1 New York Yankees You have to go to the back of the rotation to find a question mark on this club

April 04, 2004

Imagine the folly of saying that the biggest weakness for a major
league team is the back end of a starting rotation that consists
of one of the best pitchers in the history of Cuban baseball and
a former 20-game winner. But that is the state of the Yankees and
their fourth and fifth starters, Jose Contreras and Jon Lieber.

"The bottom end of our rotation has a chance to be tremendous,"
says pitching coach Mel Stottlemyre.

It could also be a problem. In his first American League season
last year, Contreras, 32, spent 76 days on the disabled list with
a right shoulder strain, struggling to find a niche between the
bullpen and the rotation. He needs to throw at least 100 more
innings than the 71 he pitched last year. Lieber, who turns 34 on
April 2, is 20 months removed from Tommy John
ligament-replacement surgery in his pitching elbow. As the season
begins, the best insurance policy if either man falters seem to
be Orlando Hernandez, signed in March while trying to find his
lost fastball, or Jorge DePaula, 10-11 in Triple A last year.
Thus the worry, even though, with the Yankees, the specter of a
bailout always looms. If Contreras or Lieber can't get the job
done, the assumption is that George Steinbrenner will pay through
the nose to acquire someone who will.

It's probably expecting too much to think the top three of Mike
Mussina, Kevin Brown and Javier Vazquez can improve on the 55-25
record that Mussina, Roger Clemens and Andy Pettitte put together
last year. But is it really too much to think that Contreras and
Lieber could be David Wells and Jeff Weaver, or a little better?
Between them, Wells and Weaver started 54 games. They went a
combined 22-16 with a 4.93 ERA. Pretty darned average, yet the
Yankees still went to the World Series. The big number there
might be 54. Can Contreras and the restructured right elbow of
Lieber give the Yankees 54 starts and eat up 380 or so innings?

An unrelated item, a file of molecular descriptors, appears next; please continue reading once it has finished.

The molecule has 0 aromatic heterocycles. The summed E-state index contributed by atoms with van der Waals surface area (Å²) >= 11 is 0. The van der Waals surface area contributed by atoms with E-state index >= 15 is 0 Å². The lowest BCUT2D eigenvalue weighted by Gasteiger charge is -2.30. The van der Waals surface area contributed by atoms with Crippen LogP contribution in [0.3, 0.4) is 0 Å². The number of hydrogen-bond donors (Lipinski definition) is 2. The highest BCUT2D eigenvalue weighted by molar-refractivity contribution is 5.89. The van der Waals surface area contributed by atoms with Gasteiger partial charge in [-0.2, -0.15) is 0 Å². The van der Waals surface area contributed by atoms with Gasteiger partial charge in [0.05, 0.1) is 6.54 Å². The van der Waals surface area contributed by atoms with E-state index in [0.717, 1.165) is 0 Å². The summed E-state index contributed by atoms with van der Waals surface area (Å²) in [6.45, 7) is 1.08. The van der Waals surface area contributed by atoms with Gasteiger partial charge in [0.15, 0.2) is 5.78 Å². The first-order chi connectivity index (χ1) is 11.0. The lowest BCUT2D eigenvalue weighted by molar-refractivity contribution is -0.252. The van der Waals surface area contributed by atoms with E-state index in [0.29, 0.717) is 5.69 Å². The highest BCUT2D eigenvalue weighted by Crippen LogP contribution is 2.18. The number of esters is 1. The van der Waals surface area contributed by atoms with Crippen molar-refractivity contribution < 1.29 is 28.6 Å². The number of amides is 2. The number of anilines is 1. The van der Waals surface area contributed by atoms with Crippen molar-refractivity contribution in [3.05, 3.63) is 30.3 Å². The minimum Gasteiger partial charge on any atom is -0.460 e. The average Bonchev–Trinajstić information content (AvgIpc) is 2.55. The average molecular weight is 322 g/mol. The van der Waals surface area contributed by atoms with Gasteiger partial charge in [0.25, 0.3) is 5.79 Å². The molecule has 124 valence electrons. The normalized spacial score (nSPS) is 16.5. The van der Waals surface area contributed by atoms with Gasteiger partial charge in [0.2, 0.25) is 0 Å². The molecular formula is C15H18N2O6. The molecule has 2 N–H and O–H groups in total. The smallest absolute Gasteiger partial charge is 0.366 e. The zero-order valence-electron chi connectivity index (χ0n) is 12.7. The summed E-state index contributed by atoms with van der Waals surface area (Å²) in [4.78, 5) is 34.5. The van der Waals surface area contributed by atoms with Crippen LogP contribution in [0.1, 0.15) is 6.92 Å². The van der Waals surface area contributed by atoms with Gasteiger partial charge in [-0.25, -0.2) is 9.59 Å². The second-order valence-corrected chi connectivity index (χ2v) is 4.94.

"In Cuba," Contreras says, "we played a 90-game season, and I
threw 179 innings one year. Lots of complete games. I can do that
here. It's what I've done all my life."

Contreras thinks he might have hurt himself last year because of
the start-and-stop demands that come with being a middle
reliever, a role he had early in the season. No danger of that
this year. He'll have to be horrible to get dropped from the
rotation with so few options behind him.

Lieber, who threw a National League-high 251 innings with the
Cubs in 2000, says, "My arm feels stronger than it's ever felt,
which is what some guys have told me happens after this surgery.
Kerry Wood puts more strain on his arm than I do, and he came
back fine from this surgery. I know there are people who think I
can't do it, but I love that. That drives me. I think I can go
out there every fifth day and give this team a chance to win."

The Yanks signed Lieber in February 2003 knowing he would spend
all of last season rehabbing his elbow. A fastball-slider
pitcher, he threw eight late-season innings in a rookie-league
game, stunning himself by throwing harder than he ever had. His
fastball has usually clocked at around 91 mph; he says he hit 95
last August. But when his fastball is that fast, it flattens out,
which is why this spring he has gone back to throwing 91 or 92.
"I get a lot more movement at 91," he says. His elbow wasn't a
problem in spring training, but his groin was. He strained it
early in camp, and is starting the season on the disabled list.

Friendly and mild-mannered, Lieber is a little gee-whiz about
pitching for the 26-time world champs. But Yankees broadcaster
and former catcher Joe Girardi, who was behind the plate for